Who owns the intellectual property if you’re using AI to help you write that article?
The writing industry has been around for centuries, and it’s a tough business — until now, that is. With AI tools like OpenAI’s GPT-3 that have the ability to produce coherent text and others that can even write lines of code, technology is creating new realms of possibilities everyday.
While it’s not likely that human writers are going obsolete anytime soon, this symbiotic relationship we share with AI tools has created a major grey area: who actually wrote it?
Apart from prompting a philosophical evaluation of what it means to be a writer, it’s also an authorship issue. Legalities aside, it’s also a question that will affect how we assess creativity.
Indeed, the extent of AI assistance varies from tool to tool. Anyone with a smartphone will be familiar with the auto-correct, auto-complete and auto-suggest functions.
For day-to-day communication, like in emails or text messages, what matters is clarity and not flair. Telling your spouse “I’m on the way home” gets the point across much more easily than “I’m embarking on the journey back to our humble dwellings.”
In situations like this where creativity might be more of a hindrance than help, perhaps it might not be as important who writes it and how. At the end of the day, the purpose of it is to transmit factual information accurately. And if you can sidestep miscommunication brought on by convoluted text and grammatical errors with help from an AI tool, by all means do it.
Of course, things get a little complicated when the AI gets “smarter”. Instead of merely predicting how a half-written sentence would end, some tools allow you to type a blurb, summary or even a prompt and they can generate full articles from the ideas you want included.
There’s this battle between idea and execution that blurs the lines of authorship. It may have been your idea to begin with, but a robot wrote it and probably supplanted it with additional information that you might not have even originally thought of. Where does that leave you?
In fact, this gets even messier in settings where originality and authenticity are important, such as in journalism, academia and creative writing fields.
Say you’re writing an academic paper for a scientific journal where original research is required. The academic paper is evaluated not just in terms of original ideas, but also in the way it’s written. Here, the structure of the paper, the way the sentences flow and the choice of words are all integral parts of evaluating research.
That begets the questions: If an AI writes 30% of your paper for you, but you wrote the other 70%, is this plagiarism? Would it constitute cheating since you had some help?
Take for instance another similar situation: you’re an author writing the next great classic novel on your computer. You type “Are you” and the AI tool auto completes the line by suggesting it ends with “alright?”. If the machine does an accurate prediction of your intentions, perhaps it doesn’t matter if it’s “Are you alright?” or “Are you OK?”, since they both carry the same core meaning, albeit expressed differently.
But what if you typed “Are you” and the AI-generated completed answer was “who you want to be”? And what if at that moment, you — the human writer — gets an epiphany and decides that that’s indeed an interesting plot line to go towards, and so you scrap your original story to make space for this new development. When that happens, whose idea was it?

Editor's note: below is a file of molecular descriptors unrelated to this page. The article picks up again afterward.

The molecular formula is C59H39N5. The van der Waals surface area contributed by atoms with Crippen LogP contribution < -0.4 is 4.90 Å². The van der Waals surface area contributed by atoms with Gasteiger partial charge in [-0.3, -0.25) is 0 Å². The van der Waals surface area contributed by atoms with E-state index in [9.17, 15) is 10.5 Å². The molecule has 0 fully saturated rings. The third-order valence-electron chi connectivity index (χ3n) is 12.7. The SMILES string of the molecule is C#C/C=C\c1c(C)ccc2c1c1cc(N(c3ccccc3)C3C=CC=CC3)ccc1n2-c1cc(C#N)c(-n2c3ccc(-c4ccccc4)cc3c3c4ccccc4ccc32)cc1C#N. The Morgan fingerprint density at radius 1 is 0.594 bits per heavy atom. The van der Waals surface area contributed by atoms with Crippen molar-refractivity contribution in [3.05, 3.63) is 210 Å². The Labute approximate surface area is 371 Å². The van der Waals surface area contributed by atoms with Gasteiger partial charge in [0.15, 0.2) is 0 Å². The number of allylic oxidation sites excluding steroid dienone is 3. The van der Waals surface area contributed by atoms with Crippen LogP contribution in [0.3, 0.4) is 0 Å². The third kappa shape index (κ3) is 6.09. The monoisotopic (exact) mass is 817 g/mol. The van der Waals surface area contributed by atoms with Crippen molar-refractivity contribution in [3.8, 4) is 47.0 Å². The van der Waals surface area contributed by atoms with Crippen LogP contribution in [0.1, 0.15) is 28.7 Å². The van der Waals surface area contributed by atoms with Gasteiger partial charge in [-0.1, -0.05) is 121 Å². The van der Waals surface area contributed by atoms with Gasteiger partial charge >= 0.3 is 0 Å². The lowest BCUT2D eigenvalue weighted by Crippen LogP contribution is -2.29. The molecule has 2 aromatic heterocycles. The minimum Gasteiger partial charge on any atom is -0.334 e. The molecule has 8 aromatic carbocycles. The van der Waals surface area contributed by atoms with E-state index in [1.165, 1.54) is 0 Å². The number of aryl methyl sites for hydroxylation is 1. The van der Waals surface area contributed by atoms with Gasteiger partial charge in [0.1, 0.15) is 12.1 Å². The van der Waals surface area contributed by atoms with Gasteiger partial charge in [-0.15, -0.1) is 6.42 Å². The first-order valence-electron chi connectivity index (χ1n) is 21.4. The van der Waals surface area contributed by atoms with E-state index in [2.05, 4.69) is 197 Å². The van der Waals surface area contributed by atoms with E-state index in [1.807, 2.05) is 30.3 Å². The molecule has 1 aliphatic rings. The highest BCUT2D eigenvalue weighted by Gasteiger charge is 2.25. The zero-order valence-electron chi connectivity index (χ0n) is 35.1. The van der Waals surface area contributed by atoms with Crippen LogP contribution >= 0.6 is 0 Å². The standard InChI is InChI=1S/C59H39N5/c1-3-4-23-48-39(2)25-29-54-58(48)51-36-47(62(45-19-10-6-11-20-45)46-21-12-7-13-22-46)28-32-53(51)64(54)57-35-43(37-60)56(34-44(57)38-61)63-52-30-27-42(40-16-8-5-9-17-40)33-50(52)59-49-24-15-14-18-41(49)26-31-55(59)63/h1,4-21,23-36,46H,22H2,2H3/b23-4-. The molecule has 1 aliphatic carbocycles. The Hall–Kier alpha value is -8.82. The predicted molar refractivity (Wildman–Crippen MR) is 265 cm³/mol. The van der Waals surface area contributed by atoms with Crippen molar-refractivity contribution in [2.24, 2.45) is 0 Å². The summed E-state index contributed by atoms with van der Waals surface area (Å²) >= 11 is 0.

Imagine a future where we cannot attribute content to the original human writer. Does it absolve them of responsibility when it comes to something sensitive like hate speech?
Some people argue that AI can never create anything truly original, as they are trained using large bodies of text taken from the internet and/or written by actual people. And to a certain extent, that is what they are — mere tools that support the human creative process, like pen and paper.
But with the latest developments in technology, these programmes are no longer just a tool; they can actually affect or dictate the decisions involved in the creative process.
Perhaps things might change in the future, but right now, humans are still in favour.
Just last year, a federal judge in the US ruled that only human beings can be listed as an inventor on patents, not computers or AI machines. Same goes for in Singapore, although “not infrequently, in cases involving a high degree of automation, there will be no original work produced for the simple reason that there are no identifiable human authors.”
It seems like the writer slowly becomes more editor and publisher as the actual craft of writing is subject to a process of soft automation. But at the same time, we find it hard to say that AI tools have the ability to actually write.
Writing is a means of expression, and by extent that means you have something to express — emotions, feelings, thoughts. A non-sentient AI program has none of that. Trained on data inputs of other writers, it is only able to achieve the illusion of ‘writing’ because they reshuffle commonly used words into different combinations to form new sentences.
While we’re enthusiastic about these new tools in churning out SEO-friendly website copy, let’s not forget: the art of writing — emotive, powerful, compelling writing — lies in the human touch.
Ever wondered what it was like using one of those AI writing tools? Not too long ago, our Head of Editorial David tested out Hypotenuse AI. He challenged it to write his life story based on a few inputs and key points. This is how it turned out.
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